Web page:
Toyota Avensis (2015-2019) Review
A sensible and reliable choice, the Toyota Avensis is overlooked by drivers who want a bit more character to their car
Strengths & weaknesses
- Track record of reliability
- Long warranty
- Practical interior
- Only available as a saloon
- Uninspiring design
- Not involving to drive
In the business and family car world, the Toyota Avensis is a byword for competence and reliability. With a five-year warranty, a five-star Euro NCAP safety rating and an efficient 1.6-litre diesel engine, it's a sensible choice. The Avensis is also quiet and comfortable which should appeal to the high-mileage drivers the car is aimed at.
But - like many Toyotas of this era - the Avensis is shaded by more prestigious, appealing, or exciting alternatives.
The Volkswagen Passat, for example, is just as sensible, but has an interior with higher-quality, less plasticky materials. The Mazda 6 looks more exciting and is nimbler in corners too, while the Ford Mondeo brings comfort, responsive steering and vast choice.
The new Toyota Camry, which replaced the Avensis in early 2019, is more distinctive, with a more modern interior.
Overlook the lack of tinsel, and the Avensis is a solid car that's good value. Diesel engines meet Euro 6 emissions standards, so they won't face inner-city pollution charges in London and Birmingham - just don't get confused with the similar-looking previous-generation model, which was sold until 2015, with engines that don't meet the standard.
Whether you buy the four-door saloon car, with its protruding boot, or the larger-capacity estate version, both types of Avensis are roomy. Unlike most of its rivals,the Avensis has no ridge that runs between the rear seats, so the floor is flat, and a third rear-seat passenger can get comfortable. There are plenty of cubbyholes dotted around the cabin, too.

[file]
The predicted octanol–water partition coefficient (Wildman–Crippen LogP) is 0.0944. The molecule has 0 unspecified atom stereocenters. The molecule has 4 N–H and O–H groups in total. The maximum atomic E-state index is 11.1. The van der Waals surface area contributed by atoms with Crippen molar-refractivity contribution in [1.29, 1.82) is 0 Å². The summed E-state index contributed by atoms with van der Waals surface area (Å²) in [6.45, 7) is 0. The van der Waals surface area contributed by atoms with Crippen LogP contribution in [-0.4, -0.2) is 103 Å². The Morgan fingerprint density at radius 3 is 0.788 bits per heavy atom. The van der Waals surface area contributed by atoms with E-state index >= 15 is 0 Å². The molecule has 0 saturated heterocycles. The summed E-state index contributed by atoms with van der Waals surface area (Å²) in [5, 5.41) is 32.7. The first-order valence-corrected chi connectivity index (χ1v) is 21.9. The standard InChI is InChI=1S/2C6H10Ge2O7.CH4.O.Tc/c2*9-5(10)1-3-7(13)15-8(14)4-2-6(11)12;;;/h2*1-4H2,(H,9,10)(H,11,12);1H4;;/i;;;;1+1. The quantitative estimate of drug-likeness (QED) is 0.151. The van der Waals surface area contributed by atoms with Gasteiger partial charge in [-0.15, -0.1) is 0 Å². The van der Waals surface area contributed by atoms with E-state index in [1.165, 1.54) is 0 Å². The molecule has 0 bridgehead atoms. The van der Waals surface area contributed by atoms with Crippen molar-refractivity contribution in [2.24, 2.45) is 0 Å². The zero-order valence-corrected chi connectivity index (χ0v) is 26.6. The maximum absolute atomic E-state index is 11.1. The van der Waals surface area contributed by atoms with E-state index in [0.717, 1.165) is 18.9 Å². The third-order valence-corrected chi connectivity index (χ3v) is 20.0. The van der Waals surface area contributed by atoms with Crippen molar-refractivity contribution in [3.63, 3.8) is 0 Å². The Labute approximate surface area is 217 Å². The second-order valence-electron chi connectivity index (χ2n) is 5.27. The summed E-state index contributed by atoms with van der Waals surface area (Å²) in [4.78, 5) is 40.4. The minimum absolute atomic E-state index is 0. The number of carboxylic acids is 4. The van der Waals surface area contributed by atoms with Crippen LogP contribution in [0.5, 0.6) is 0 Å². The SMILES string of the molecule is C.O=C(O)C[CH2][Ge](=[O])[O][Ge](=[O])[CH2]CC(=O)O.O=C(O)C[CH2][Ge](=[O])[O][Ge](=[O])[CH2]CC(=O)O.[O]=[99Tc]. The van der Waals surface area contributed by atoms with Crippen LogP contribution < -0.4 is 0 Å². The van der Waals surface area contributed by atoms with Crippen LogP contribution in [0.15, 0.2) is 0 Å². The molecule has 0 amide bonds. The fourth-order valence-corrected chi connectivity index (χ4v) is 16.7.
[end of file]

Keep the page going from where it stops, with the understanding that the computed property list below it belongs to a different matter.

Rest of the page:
The saloon’s boot is large but aced by the likes of the Passat’s. At least the Toyota’s 60:40-split back seat folds flat for longer loads. If you think you’ll need to carry anything bulkier, you should check out the Avensis estate
The interior won’t win any prizes for design but it is tough and well appointed. Even basic Active versions have those business essentials including air-conditioning, cruise control and electric windows, and, outside, alloy wheels. Even better-equipped is the Business edition, with reversing camera, a digital radio and sat-nav.
|5 years / 100,000 miles
|£20 to £145
Best Toyota Avensis for...
Best for Economy – Toyota Avensis 1.6 D Active
Officially, this model’s 1.6 diesel engine returns over 67mpg. Don’t expect electrifying performance or alloy wheels in Active trim - it's cheap, though.
Best for Families – Toyota Avensis 1.6 D Business Edition
The Business Edition Avensis brings sat nav and a digital radio, and useful safety tech including traffic sign recognition and lane departure warning.
Best for Performance – Toyota Avensis 2.0 D Business Edition
It may be 0.1 seconds slower from 0-62mph than the 1.8 petrol but when you’re overtaking in the 40-60mph speed range, you’ll find the 2.0-litre diesel is the punchier engine, able to serve up greater thrust, sooner.
One to Avoid – Toyota Avensis 2.0 D Excel
A great engine spoiled by an over-the-top, expensive specification. Top-range models are rarely a good choice and the Avensis Excel is no exception. Buy Business Edition and spend a little extra on the Skyview panoramic sunroof instead.